Nutritional Balance

Feb. 17, 2017 at 11:23am

There has never been a time where there has been more information available on healthy eating – from bestselling diet books, to infomercials for cleanses, and secret tips in glossy magazines.  Unfortunately, many are not based on credible nutritional science. Watching medical experts tout the addition or subtraction of one nutrient as deliverance—only to change the channel and hear someone equally-thoroughly-credentialed touting the opposite—it can be tempting to write off nutrition advice altogether. This month we hear something is good, and next we almost expect to hear it’s bad. Why not assume the latest research will all eventually be nullified, and just close our eyes and eat whatever tastes best?

 The reality is that there are no magic foods or quick-fix solutions for eating healthy.  Foods are not inherently totally “good” or “bad,” as in you should always eat or you never should eat.  Some, however, are better choices than others (such as olive oil rather than stick margarine.)  My belief is that all food is good food.  It’s just that some are eaten in unhealthful amounts. 

It is important to base your dietary decisions on science from reliable sources such as the American Heart Association, the Academy of Nutrition and Dietetics and the National Cancer Institute.  I particularly like newsletters such as Nutrition Action, the Berkeley Wellness Letter and the Tufts Newsletter.   Be aware that some studies are funded by food manufacturers and that some authors take a “man bites dog” approach, presenting contrarian information as a marketing “hook.”  (More on misleading science in an upcoming blog.)

 Once you have the credible science, it is time to apply common sense to your actions.  I have used common sense and my experience in my own life as a guideline.  My default position from early on was a middle-of-the-road, moderate and balanced dietary pattern based very much on the global principles of a Mediterranean-style diet:  Don’t focus on one thing but on the whole diet. Be aware of the impact of nutrients on health, but center your dietary pattern on foods.  I have been consistent with this in my books ranging from the Don’t Eat Your Heart Out Cookbook to The Road to a Healthy Heart Runs Through the Kitchen.  My eating pattern has promoted a variety of foods: fruits, vegetables, beans, nuts, fish, olive oil, lean protein, whole grains, dairy products, and even wine.  I have centered my selections on fresh, local and in season whole foods and reduced or eliminated refined, processed, packaged and ready-to-eat foods, particularly those containing numerous additives, unhealthy trans fat and added sugar.  In short, I have eaten well with “real food.”  My cardiologist once remarked, “Joe, you have been eating and recommending the Mediterranean diet since before it was called the Mediterranean diet.”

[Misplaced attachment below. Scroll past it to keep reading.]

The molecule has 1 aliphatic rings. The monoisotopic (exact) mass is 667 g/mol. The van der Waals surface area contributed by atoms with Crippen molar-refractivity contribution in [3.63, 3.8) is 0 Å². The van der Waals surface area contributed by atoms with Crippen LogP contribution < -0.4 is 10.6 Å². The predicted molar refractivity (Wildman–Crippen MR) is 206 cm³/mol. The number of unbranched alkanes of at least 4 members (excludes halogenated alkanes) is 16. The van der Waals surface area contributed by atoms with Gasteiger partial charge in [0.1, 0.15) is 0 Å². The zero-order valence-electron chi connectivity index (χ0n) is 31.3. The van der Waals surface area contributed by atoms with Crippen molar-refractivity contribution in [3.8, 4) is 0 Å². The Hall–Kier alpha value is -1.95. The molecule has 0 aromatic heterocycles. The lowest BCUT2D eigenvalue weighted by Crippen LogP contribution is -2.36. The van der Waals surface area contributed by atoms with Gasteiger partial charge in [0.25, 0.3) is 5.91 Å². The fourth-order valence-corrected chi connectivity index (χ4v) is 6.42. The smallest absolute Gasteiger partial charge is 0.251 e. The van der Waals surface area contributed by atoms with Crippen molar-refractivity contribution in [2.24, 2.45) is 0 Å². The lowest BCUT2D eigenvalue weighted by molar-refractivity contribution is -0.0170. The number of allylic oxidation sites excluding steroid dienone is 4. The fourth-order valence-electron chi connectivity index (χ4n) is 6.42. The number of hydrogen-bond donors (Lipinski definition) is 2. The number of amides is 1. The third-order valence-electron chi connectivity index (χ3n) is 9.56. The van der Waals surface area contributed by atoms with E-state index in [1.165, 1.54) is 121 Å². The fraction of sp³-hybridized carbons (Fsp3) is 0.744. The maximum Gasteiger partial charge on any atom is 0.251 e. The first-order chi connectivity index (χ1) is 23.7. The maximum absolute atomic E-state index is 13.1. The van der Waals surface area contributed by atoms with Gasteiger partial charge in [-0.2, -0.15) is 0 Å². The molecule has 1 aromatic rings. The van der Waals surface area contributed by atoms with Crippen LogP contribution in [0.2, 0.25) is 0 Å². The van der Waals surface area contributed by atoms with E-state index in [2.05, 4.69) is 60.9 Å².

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Question (Nov 2, 2016 at 8:36pm)

Nov. 2, 2016 at 8:36pm

Joe, I had cabgx3 a year and a half ago. I increased activity/exercise ,changed my diet , (reduced fat, increased whole grains and fruits and vegetables) and lost 30 lbs. . My sweet tooth is a constant battle though. However, in trying to educate myself on dietary nutrition after cabg my head is spinning. Seemingly good sources preach contradictory info, low fat, high fiber is the key says one. Others carbs and sugar are the devil and need to be avoided. Still others spout the evils of heating the good fats like olive, canola and vegetable oils as well as roasted nuts? What am I to believe and follow so I can prolong my life. So confused, please help!

Comments (2) | Posted in Questions by Anonymous

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